No. 582
Crime, Eccentricity, and the Sporting Life in 19th Century America.
November 26, 2022

Slid Down the Firemen’s Pole.

How a plucky New Brunswick, N. J., girl won a wager from one of her doubting companions.
April 30, 2018
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 "The Witches' Cove," Follower of Jan MandijnThings are a bit hectic around here.  The Strange Company HQ staffers are busy dealing with Thanksgiving leftovers.Wikipedia strikes again!Gustave, serial-killer crocodile.A living room becomes a family history art project.Pro tip: If you want it to look like suicide, don't shoot your victim six times.How you can communicate with your cats.  Not that
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Strange Company - 11/25/2022
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Thanksgiving in early 20th century New York City wasn’t just celebrated in private homes and expensive hotel restaurants. Institutions of all kinds across Gotham also honored the holiday with their own commemorative dinners. Hospitals, facilities for the poor, sick, and aged, and even city prisons served up a special Thanksgiving meal—usually along with speeches by […]
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Ephemeral New York - 11/21/2022
Wishing you a happy and bountiful Thanksgiving Day! Lizzie is thankful for turkey and all the trimmings – and no mutton broth in sight!
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Lizzie Borden: Warps and Wefts - 11/22/2022
On this date in 2002, Pakistani Mir Aimal Kansi, Kasi, or Qazi was executed by lethal injection in Virginia, U.S.A. “Real angry with the policy of the U.S. government in the Middle East, particularly toward the Palestinian people,”* Qazi on January 25, 1993 revenged himself on Central Intelligence Agency commuters queued for a left turn […]
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Executed Today - 11/14/2022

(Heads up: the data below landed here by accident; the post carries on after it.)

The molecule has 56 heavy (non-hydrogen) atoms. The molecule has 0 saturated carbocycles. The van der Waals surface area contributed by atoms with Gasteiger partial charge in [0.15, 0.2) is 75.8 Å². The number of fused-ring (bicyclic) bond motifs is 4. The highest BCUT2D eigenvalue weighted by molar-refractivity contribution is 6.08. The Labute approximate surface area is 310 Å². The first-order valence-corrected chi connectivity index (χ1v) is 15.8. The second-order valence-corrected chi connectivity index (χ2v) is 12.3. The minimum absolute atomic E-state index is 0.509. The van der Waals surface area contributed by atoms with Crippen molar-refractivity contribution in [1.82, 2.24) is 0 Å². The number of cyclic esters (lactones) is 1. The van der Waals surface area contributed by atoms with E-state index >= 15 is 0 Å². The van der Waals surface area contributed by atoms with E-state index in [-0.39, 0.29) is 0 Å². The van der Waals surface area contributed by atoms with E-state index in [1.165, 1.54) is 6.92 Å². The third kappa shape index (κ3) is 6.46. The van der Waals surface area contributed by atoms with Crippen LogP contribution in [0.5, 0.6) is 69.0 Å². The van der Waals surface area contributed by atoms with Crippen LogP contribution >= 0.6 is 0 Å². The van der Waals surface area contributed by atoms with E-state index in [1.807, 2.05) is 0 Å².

Mary Barrows, of Kittery Maine, told the coroner that her husband, Thomas, had committed suicide. The coroner was faced with two immediate mysteries; if Thomas Barrows had committed suicide, why did he wound himself five times before firing the shot to the head that killed him? And how had he shot himself six times with the five-barrel revolver found near the body? Mary Barrows and her son-in-law
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Murder By Gaslight - 11/19/2022
Shell and Pea Game on the Trail"Sketched from life by M. W. Newberry"San Francisco ChronicleApril 10, 1898(Click image to enlarge)    UNKO MEN AND THEIR TRICKS      A wonderfully detailed description of the modus operandi of Soapy Smith's three shell and pea manipulators along the Chilkoot and White Pass trails. Witnessed and reported by Joseph D. Barry, and published in the San Francisco
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Soapy Smith's Soap Box - 11/21/2022
An article I recently wrote for the British online magazine, New Politic, is now available online. The article, “The Criminal Origins of the United States of America,” is about British convict transportation to America, which took place between the years 1718 and 1775, and is the subject of my book, Bound with an Iron Chain: […]
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Early American Crime - 12/17/2021
The Queen of The May. | Great Base Ball Match.

Slid Down the Firemen’s Pole.

She Slid down the Pole

How a plucky New Brunswick, N. J., girl won a wager from one of her doubting companions. [more]

The other evening a party of New Brunswick, N.J., society belles who move in the highest circles called at the police station and asked a policeman to be shown through the engine house of Liberty Hose Company, next door, an explain to them the apparatus. The request was unusual, but the officer assented.

The girls expressed their admiration at everything they saw, fed bon bons to the horses and seemed particularly to admire the perfection of the fire alarm system.

“Oh, what is this police for? Said one of them.

He explained that the firemen slid down the pole form the dormitory.

“How lovely! Can you do it?” was the next question.

The policeman was not sure of his ability, but he would not acknowledge it, and successfully made the effort.

“Now, Laura, it’s your turn,” said on of the girls, and before the astonished officer could interfere, she had encircled the pole and disappeared through the hole in the floor.

She struck the rubber mat below with a bump but recovered herself quickly, and dared her companions to follow.

When all met on the floor below the girls told the policeman that the girl had won a new had and a box of candy by sliding down the pole as the result of a bet between her and her companions.

The apparent eagerness to inspect the apparatus was merely a ruse.


Reprinted from National Police Gazette, October 3, 1896.